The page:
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It’s been a big summer for Battery Park City. Construction of an ecologically friendly condo tower built by the Albanese Organization has been humming along; Milstein Properties announced it would develop a nearby plot; and in August, the sales office for Sheldrake’s Riverhouse opened its doors. It’s all business as usual in condo-happy downtown Manhattan. Yet this activity on the 92-acre flank of the borough marks the end of something: Those are the last pieces of residential Battery Park City that will be built. In other words, the city’s longest-running development project is about to be done. “Our mission has been winding down,” says James F. Gill, chairperson of the Battery Park City Authority, which manages the community.

It took only four decades. In 1966, Governor Nelson Rockefeller announced plans for a mini-community made up of housing, commercial buildings, and outdoor space atop landfill, much of it from the construction of the World Trade Center. But the project proceeded in fits and starts, delayed by the city’s fiscal woes and wrangling over the original vision. The first apartment building wasn’t finished until the early eighties. Even a decade ago, says Corcoran broker Victoria Terri-Coté, who lived there then, the neighborhood wasn’t exactly coveted. It seemed too suburban, planned, un–New York. Most people who called the area home were young Wall Streeters who just wanted a place to crash.

But the neighborhood has settled in. Excellent public schools persuaded families to stay, as did the slow arrival of restaurants and other services, says J. Christopher Daly, whose company is building Riverhouse. The newer buildings in the complex, which have more larger apartments, are also better suited to families. The city’s first ecofriendly rental, the Solaire, went up there (every tower since then has had to be “green”). The resultant community has become a little-known cash cow for the city, as the rent on the towers’ land leases goes toward affordable housing—which isn’t anywhere around here, because BPC residents are now paying full market rates—roughly $800 per square foot for older apartments, and topping $1,000 per square foot for newer ones—for the newly discovered privilege of living there.

An End-of-Season Markdown
Even in a year of price cuts on the East End, this one stands out: The six-acre spread in Montauk that photographer Peter Beard calls home, on the market since last fall, has just seen its $32 million price tag slashed to $20 million. And even at that, it may not go quickly, says one Hamptons broker who’s watching the property. “Twenty million is still aggressive,” says Gary DePersia of the Corcoran Group. “As far as I know, the highest price ever paid for a property [in Montauk] was $9.4 million for Richard Avedon’s house”—which is next door and was sold by DePersia’s wife, Charlotte. (In any case, one local insists, it’s actually ex-wife Cheryl Tiegs’s house and Beard is a long-term guest.) The estate—which consists of a handful of cottages, since the main house burned down in the seventies—is listed with Prudential Douglas Elliman’s Linda Stein.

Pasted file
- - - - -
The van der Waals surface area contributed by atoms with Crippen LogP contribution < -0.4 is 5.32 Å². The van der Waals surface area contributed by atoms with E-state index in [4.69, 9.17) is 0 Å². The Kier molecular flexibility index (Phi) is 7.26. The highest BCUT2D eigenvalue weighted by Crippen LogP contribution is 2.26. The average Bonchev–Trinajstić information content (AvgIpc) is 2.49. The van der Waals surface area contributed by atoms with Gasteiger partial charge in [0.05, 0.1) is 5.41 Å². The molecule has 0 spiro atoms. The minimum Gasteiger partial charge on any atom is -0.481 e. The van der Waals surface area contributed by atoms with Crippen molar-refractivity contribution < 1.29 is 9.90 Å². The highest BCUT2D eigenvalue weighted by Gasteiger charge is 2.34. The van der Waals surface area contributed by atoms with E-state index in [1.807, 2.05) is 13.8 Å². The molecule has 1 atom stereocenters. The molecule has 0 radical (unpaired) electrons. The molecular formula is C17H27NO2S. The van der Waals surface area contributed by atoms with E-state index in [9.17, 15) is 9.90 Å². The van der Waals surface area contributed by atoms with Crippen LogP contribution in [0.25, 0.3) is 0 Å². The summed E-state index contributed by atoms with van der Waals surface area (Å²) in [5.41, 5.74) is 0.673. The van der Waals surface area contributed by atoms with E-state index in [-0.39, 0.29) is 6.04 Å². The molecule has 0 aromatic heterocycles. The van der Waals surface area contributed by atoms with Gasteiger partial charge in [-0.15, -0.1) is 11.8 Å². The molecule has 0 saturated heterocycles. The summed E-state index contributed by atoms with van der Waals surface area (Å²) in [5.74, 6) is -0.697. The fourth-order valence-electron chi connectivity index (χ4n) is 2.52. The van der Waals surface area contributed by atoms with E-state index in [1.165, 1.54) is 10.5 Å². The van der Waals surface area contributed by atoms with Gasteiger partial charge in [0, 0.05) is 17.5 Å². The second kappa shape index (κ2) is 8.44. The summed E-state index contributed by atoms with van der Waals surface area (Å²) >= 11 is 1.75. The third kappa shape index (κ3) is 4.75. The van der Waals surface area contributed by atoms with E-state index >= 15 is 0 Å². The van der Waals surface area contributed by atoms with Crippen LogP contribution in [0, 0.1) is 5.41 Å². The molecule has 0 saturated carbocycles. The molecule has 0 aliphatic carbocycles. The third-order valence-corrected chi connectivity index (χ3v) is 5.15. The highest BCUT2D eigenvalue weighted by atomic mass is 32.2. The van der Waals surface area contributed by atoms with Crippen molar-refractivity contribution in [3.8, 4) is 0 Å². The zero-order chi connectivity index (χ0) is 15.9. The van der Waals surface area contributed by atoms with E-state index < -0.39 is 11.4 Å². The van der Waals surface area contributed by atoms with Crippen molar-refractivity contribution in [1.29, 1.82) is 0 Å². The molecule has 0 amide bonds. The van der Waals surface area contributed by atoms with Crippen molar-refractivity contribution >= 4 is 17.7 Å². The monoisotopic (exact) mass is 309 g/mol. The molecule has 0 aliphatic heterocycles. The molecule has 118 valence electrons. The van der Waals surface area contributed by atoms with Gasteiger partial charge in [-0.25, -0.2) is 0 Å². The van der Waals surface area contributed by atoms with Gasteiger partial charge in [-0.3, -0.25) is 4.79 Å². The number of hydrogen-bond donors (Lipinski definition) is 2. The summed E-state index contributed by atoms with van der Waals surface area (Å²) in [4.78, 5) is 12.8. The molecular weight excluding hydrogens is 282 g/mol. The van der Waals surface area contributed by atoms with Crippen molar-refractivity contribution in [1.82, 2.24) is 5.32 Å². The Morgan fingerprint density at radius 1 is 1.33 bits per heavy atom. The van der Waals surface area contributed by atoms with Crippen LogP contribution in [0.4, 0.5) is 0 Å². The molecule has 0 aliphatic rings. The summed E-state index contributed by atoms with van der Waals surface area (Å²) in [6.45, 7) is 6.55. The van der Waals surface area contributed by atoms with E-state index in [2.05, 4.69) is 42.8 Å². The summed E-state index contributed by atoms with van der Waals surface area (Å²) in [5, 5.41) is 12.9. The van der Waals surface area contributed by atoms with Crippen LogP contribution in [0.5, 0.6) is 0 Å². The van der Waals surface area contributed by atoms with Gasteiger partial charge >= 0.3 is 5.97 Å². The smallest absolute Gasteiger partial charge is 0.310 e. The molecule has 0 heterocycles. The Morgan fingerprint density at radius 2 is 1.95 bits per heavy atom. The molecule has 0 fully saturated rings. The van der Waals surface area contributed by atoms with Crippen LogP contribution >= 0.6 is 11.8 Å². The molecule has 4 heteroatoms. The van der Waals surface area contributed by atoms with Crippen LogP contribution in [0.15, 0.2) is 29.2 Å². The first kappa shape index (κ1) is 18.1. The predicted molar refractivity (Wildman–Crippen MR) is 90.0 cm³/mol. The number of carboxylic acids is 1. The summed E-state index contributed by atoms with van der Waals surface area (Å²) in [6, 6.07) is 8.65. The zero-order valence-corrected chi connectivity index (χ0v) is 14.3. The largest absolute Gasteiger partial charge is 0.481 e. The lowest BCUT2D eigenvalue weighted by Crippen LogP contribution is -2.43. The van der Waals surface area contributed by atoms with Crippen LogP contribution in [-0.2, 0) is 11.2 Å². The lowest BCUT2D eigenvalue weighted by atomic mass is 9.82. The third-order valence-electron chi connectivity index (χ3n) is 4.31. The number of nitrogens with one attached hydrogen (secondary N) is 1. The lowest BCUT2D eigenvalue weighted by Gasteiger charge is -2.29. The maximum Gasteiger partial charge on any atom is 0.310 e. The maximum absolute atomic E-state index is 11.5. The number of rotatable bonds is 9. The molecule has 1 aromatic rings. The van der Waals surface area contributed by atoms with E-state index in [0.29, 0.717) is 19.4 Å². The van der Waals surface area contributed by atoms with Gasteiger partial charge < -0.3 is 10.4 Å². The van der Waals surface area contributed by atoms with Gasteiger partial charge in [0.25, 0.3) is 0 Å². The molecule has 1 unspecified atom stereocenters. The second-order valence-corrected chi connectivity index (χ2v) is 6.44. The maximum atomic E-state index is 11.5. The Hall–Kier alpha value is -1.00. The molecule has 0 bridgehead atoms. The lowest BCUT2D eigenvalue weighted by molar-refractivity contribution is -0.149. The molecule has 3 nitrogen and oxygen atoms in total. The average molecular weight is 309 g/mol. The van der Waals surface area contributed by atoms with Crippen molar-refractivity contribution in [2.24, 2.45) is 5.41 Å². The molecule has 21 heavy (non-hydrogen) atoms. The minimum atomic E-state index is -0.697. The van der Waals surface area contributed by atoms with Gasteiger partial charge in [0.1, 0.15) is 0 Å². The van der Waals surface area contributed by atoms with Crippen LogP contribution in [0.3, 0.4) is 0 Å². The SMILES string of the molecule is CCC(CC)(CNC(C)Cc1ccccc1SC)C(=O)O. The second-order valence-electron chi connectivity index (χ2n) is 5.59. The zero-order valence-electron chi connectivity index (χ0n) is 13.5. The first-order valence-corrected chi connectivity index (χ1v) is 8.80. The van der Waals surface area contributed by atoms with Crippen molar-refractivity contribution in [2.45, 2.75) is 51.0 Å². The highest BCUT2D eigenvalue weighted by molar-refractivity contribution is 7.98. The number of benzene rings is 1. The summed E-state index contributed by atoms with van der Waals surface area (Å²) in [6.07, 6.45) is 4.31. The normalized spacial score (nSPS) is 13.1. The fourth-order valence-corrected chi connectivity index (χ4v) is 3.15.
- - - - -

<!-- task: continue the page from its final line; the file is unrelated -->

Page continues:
And, back in the city, another retro fashion figure has put his place on the block: Pierre Bergé is selling the two-bedroom pied-à-terre he and Yves Saint Laurent once shared at the Pierre for $8.5 million. Martha Kramer of Fox Residential is handling the sale.

310 East 46th Street, Apartment 25H
The facts: 850-square-foot one-bedroom condo.
Asking price: $825,000.
Maintenance: $2,114 per month.
Broker: Gina Kuhlenkamp, Bellmarc.
Our panelists agree that this corner unit in a former print shop in Turtle Bay has great bones—fourteen-foot ceilings, banks of windows, and a view of the East River. But it’s been super-aggressively renovated, in a quasi-Tuscan idiom that will likely be a bit much for many Manhattan shoppers.

Darren Sukenik, Prudential Douglas Elliman: Sukenik says he’d hope for a “river buyer”—i.e., one who wants water views. But “the feeling and look, while hysterically attractive to those who get it,” won’t translate to most buyers: “It’s not Tuscany, it’s 46th Street.”
His assessment: $825,000.

Garret Price Lepaw, Corcoran: “I like the texture of the cement floors, but the rustic feeling is too rustic—it’s run-down. None of the light sockets have covers—was that deliberate?” He also wondered about the “smallish” living area. “It’s going to be a tough sell unless you get that one person who falls in love with it,” he predicts.
His assessment: $785,000.

Ben Lieblein, Nest Seekers International: “It’s on a high floor, bright, with decent views, [but] the layout isn’t that great. You walk in and you can see the whole apartment right away,” says Lieblein, who also took issue with the high monthly fees. “The looks aren’t unfixable, but the maintenance is.”
His assessment: $775,000.

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